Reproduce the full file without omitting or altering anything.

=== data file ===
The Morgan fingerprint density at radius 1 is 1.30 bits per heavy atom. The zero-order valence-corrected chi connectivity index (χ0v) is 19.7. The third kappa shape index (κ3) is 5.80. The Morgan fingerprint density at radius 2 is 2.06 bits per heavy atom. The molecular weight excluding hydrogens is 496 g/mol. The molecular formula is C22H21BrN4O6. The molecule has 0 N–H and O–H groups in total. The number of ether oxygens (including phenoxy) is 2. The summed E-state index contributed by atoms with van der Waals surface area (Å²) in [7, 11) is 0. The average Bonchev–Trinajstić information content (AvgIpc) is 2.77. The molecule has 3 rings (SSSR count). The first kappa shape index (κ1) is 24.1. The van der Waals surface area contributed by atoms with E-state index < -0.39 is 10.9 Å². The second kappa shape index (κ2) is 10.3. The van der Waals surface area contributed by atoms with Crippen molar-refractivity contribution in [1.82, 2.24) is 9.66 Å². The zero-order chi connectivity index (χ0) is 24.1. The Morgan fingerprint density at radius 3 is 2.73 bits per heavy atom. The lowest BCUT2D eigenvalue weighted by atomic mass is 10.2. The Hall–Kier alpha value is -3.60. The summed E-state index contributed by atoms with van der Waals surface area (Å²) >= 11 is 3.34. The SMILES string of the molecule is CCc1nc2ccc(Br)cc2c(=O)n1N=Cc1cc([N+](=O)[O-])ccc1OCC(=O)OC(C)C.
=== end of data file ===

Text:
The Morgan fingerprint density at radius 1 is 1.30 bits per heavy atom. The zero-order valence-corrected chi connectivity index (χ0v) is 19.7. The third kappa shape index (κ3) is 5.80. The Morgan fingerprint density at radius 2 is 2.06 bits per heavy atom. The molecular weight excluding hydrogens is 496 g/mol. The molecular formula is C22H21BrN4O6. The molecule has 0 N–H and O–H groups in total. The number of ether oxygens (including phenoxy) is 2. The summed E-state index contributed by atoms with van der Waals surface area (Å²) in [7, 11) is 0. The average Bonchev–Trinajstić information content (AvgIpc) is 2.77. The molecule has 3 rings (SSSR count). The first kappa shape index (κ1) is 24.1. The van der Waals surface area contributed by atoms with E-state index < -0.39 is 10.9 Å². The second kappa shape index (κ2) is 10.3. The van der Waals surface area contributed by atoms with Crippen molar-refractivity contribution in [1.82, 2.24) is 9.66 Å². The zero-order chi connectivity index (χ0) is 24.1. The Morgan fingerprint density at radius 3 is 2.73 bits per heavy atom. The lowest BCUT2D eigenvalue weighted by atomic mass is 10.2. The Hall–Kier alpha value is -3.60. The summed E-state index contributed by atoms with van der Waals surface area (Å²) >= 11 is 3.34. The SMILES string of the molecule is CCc1nc2ccc(Br)cc2c(=O)n1N=Cc1cc([N+](=O)[O-])ccc1OCC(=O)OC(C)C.